Efficient 4K video processing is the gateway to many high-resolution visual services, even when only providing two-dimensional pictures or more complicated 3D tracking of motion and reaction to user movements in connected devices.

Many of these new service transport schemes and bitrates are in the current 4K range but interactive applications require faster transport. Well deployed 4G infrastructure can provide the required data rates but 5G is required for truly interactive high-resolution services. Data rate is important but 5G low latency is vital.

YouTube 4K video streaming test on QualiPoc Android

YouTube is no longer merely a steady stream of video files to a phone with a constant resolution and fixed settings. Many variables determine the technical aspects and the perceived quality of received video streams. Apart from switching transport protocols from TCP/TLS to UDP/QUIC, the main change was using MPEG-DASH for variable bitrates. In DASH, video is not transported ‘as one file’ rather than retrieved in short segments of a few seconds. Each segment’s resolution can be requested and the bitrate temporarily lowered or increased based on a device’s channel quality estimate. That reduces freezing up when data-rates are too high but at the expense of details lost due to greater compression. Different video codecs are used in real field applications. There are still VP8 and H.264 in place, some use H.265. VP9 dominates full-HD video today and is used for 4K. AV1 is coming. It is not a matter of one or the other, video streams are encoded with a single one codec that has to be used. Most video platforms will use different encoders for the same video. The client platform chooses the codec best suited to the implemented decoder (which may be hardware accelerated) and the encoded video is then streamed.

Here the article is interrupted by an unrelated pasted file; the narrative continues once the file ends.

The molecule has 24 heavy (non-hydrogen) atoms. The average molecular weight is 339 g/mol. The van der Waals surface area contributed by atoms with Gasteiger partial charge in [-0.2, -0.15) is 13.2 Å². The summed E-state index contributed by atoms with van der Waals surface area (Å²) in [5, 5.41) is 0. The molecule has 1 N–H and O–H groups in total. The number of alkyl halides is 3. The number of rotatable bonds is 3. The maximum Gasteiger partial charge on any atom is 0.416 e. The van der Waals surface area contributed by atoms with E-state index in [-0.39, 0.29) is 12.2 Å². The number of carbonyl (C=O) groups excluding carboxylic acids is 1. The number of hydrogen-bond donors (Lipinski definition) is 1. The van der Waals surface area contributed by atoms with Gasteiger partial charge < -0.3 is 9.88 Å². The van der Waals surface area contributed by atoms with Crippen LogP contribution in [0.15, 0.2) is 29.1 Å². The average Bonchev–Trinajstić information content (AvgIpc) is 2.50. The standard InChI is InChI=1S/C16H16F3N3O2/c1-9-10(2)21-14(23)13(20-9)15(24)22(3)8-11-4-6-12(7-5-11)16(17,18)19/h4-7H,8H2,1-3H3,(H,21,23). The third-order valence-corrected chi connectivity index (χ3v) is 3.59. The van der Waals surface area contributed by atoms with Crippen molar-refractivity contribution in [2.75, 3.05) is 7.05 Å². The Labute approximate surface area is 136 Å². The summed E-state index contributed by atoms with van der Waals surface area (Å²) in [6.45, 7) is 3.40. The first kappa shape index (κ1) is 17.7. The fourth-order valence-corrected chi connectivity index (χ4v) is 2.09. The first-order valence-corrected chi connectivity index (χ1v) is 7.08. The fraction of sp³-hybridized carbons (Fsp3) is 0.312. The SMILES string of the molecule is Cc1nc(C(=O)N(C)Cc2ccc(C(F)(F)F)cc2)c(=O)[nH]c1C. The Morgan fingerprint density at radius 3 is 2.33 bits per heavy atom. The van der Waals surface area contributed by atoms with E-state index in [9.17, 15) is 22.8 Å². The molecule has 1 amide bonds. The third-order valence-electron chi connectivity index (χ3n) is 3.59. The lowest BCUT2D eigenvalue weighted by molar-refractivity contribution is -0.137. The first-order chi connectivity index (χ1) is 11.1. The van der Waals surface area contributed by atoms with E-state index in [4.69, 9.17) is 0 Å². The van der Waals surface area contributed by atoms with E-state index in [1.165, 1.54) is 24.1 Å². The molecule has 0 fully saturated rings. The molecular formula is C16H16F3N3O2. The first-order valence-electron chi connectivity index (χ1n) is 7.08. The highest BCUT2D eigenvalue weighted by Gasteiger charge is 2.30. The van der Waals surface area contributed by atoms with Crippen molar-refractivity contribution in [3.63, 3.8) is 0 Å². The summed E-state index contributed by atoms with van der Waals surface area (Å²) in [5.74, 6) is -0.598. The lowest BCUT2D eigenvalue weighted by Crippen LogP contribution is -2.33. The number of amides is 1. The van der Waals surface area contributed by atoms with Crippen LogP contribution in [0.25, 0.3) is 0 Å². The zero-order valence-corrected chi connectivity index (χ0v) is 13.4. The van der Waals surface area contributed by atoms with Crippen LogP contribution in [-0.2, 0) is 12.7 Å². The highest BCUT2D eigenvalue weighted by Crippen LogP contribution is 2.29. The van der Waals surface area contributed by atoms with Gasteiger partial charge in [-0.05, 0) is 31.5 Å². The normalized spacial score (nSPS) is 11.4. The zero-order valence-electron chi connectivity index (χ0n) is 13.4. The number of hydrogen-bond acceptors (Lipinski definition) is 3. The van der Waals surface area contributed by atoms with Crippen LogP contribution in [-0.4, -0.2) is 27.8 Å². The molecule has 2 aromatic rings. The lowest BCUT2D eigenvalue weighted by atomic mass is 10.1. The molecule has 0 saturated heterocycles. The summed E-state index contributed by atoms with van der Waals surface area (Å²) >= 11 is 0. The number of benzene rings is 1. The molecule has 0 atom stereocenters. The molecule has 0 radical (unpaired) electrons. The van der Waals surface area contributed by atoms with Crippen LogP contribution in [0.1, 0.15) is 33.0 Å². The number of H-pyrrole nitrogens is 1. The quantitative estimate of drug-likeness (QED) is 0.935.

Testing video streaming and measuring quality are not just defined by the transport channel for one dedicated video stream. As with test procedures, users request a video as content with an ID or title and not by directly using the URL. Backdoor negotiations between the client player and the video server platform determine the actual stream (codec, protocol and segmentation) and the physical server to deliver the video. The actual video stream and parameters are chosen for the best user experience without any external interaction.